World Families Forums

General Forums - Note: You must Be Logged In to post. Anyone can browse. => R1b General => Topic started by: whoknows on July 24, 2012, 09:22:46 AM



Title: Is L21 Really Celtic?
Post by: whoknows on July 24, 2012, 09:22:46 AM
Moderator, the disclaimer which I posted was merely to clarify to fellow contributors that this thread and its title was not, as indicated, authored by myself but created by your decision to relocate a comment from another thread and give it the title 'Is L21 Really Celtic'. Of course I fully understand your reason in doing so, hope equally you will respect my wish to clarify.


"Disclaimer" deleted by the moderator. Don't add "disclaimers" after the fact. The decision to split off a topic is mine to make. The original post appears below unaltered and unedited.

-rms2


Indeed the attempt, minus definitive testable evidence, armed only with reasoned speculation and statistics, to pin-down particular ethnological groups to a specific  SNP /Haplogroup is akin to the task of Tantalus. That of course does not stop some from insisting that L21 is 'Celtic'. Given such claims and the fact that developments can always unearth previously discarded or unimagined results, it is understandable that folks maintain an open mind.  


Title: Re: Welsh People Could Be Most Ancient in UK, DNA Suggests
Post by: stoneman on July 24, 2012, 10:18:44 AM
I think that some of the Maetae and Caledonians would belong to U198 subgroup.There are a lot of those folks in Eastern Scotland and most Bronze age graves were found there.



This sounds interesting:

Quote
He said people from south and north Wales genetically have “fairly large similarities with the ancestry of people from Ireland on the one hand and France on the other, which we think is most likely to be a combination of remnants of very ancient populations who moved across into Britain after the last Ice Age.

“And potentially also, people travelling up the Atlantic coast of France and Spain and settling in Wales many thousands of years ago”.


That "Ireland . . . and France" bit sounds like L21. There's plenty of L21 in England, too, but perhaps they're looking at overall percentages. Wales as a whole probably has a higher frequency of L21 than England. But maybe a large part of this is autosomal. It would be interesting to see the report itself.

Sounds like it is coming out of the People of the British Isles Project, since the Wellcome Trust was mentioned.

I hope they don't try to tie that "last Ice Age" stuff to L21.

I wish someone would identify the haplotypes of the early inhabitants of Scotland/Midlands, the so-called Caledonians and Maetae (sp).  These folks were "native " to the area, it is all they apparently knew until Rome came.

What if R-L21 turns out to be older than is commonly thought on this board?  Would it surprise you?  Of course, but thats because of the acceptance that variance/diversity describe the mutational Y STR process.  I think that has been shown to be questionable at best.  So, in some sense, you are back to square one on dating.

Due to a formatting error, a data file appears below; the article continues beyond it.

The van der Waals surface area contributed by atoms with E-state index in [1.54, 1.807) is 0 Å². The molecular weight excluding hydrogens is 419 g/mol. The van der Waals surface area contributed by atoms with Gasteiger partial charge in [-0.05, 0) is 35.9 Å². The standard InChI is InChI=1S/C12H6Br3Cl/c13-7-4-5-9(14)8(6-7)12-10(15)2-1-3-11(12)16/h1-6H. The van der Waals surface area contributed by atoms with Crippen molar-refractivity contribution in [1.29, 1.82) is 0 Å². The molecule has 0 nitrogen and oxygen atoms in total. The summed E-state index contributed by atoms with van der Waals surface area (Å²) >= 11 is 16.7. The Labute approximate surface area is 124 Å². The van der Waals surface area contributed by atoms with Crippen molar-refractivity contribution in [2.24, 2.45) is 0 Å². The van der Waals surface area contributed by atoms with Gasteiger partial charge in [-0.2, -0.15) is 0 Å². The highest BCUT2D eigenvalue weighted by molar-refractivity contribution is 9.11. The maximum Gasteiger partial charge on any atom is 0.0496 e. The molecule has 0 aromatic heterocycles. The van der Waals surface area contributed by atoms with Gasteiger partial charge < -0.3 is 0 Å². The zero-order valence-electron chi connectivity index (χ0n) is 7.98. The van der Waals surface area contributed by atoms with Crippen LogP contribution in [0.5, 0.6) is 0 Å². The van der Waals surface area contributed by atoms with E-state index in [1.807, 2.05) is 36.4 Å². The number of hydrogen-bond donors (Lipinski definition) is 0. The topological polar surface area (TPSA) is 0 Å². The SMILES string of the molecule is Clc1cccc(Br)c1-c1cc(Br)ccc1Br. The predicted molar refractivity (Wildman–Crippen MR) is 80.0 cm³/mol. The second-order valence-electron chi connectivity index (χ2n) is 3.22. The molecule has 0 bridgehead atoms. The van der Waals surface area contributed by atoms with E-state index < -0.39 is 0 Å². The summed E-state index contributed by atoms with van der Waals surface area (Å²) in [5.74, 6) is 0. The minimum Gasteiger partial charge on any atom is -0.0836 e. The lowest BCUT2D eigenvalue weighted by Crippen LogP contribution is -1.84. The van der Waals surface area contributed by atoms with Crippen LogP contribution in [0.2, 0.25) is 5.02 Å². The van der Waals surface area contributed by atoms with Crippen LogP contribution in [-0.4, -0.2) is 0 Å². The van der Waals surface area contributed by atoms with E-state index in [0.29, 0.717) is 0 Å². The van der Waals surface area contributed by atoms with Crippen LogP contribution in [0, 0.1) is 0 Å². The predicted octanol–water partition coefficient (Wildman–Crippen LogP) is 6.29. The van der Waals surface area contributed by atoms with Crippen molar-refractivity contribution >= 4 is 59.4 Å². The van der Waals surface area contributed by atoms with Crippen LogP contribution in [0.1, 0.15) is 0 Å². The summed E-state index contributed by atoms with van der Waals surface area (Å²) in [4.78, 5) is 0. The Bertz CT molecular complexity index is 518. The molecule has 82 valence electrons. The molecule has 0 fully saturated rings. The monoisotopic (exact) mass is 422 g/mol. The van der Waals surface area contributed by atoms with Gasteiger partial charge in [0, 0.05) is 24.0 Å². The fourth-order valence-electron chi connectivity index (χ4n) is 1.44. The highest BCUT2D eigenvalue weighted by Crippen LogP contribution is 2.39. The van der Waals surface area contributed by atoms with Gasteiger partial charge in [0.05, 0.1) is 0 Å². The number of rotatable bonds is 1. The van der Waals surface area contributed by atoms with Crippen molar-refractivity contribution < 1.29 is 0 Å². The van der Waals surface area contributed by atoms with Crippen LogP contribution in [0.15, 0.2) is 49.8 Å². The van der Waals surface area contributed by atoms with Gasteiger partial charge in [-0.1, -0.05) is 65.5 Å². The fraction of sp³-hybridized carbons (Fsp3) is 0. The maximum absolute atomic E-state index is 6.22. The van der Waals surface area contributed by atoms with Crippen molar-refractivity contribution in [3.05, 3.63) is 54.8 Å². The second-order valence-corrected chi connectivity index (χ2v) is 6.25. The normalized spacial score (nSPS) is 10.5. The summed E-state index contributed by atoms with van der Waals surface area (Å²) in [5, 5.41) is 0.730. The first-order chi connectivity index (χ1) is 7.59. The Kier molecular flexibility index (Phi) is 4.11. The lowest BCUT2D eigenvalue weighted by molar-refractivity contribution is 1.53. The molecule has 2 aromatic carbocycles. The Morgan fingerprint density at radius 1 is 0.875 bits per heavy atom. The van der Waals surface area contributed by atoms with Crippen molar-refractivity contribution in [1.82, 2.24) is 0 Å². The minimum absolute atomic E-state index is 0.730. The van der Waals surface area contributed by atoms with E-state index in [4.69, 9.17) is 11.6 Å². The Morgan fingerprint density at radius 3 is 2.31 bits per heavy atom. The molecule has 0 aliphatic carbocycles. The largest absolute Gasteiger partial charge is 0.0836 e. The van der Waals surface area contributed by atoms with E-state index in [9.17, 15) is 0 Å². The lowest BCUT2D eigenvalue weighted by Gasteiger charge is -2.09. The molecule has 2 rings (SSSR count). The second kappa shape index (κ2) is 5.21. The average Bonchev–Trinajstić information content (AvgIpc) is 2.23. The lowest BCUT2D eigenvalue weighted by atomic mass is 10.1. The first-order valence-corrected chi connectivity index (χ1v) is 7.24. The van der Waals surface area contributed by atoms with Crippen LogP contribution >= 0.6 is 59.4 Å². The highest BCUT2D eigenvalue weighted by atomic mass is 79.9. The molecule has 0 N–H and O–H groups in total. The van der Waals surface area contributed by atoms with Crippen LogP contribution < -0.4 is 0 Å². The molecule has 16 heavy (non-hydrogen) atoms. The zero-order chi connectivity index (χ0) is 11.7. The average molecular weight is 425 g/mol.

I, freely admit that I don't have a handle on times greater than 2K back in time.  What data do you have that says it is so and how did you verify it??


Title: Re: Is L21 Really Celtic?
Post by: rms2 on July 24, 2012, 10:54:07 AM
Indeed the attempt, minus definitive testable evidence, armed only with reasoned speculation and statistics, to pin-down particular ethnological groups to a specific  SNP /Haplogroup is akin to the task of Tantalus. That of course does not stop some from insisting that L21 is 'Celtic'. Given such claims and the fact that developments can always unearth previously discarded or unimagined results, it is understandable that folks maintain an open mind.  

The only "definitive testable evidence" that will amount to absolute proof will be when ancient y-dna is obtained from the corpse of someone widely recognized to have been some kind of Celt. Even then someone will probably demand a thousand more such results before accepting that this or that y haplogroup prevailed among the Celts.

In the meantime, it is not impossible to draw reasonable inferences from the distributions of y-dna haplogroups. The distribution of P312 in general corresponds very well with that of the ancient Celts. Of course, P312 shows up in some places, like Scandinavia, that aren't known to have been occupied by the Celts in ancient times, but that is the exception to the general rule.

And some subclades of P312, like L21 and U152, fit the distribution of the ancient Celts extremely well. L21 has a more northwestern Celtic distribution that includes the Isles, while U152 fits the Central European (and into eastern and central France) Celtic profile very well. Of course, the two overlap.

(http://img98.imageshack.us/img98/7587/haplogroupr1bl21.th.gif) (http://imageshack.us/photo/my-images/98/haplogroupr1bl21.gif/)

(http://img845.imageshack.us/img845/9290/haplogroupr1bs28.gif) (http://imageshack.us/photo/my-images/845/haplogroupr1bs28.gif/)

Uploaded with ImageShack.us (http://imageshack.us)

It seems to me that one would have to be really ignorant of history or willfully blind to miss the glaringly obvious connection between L21 and U152 and the Celts.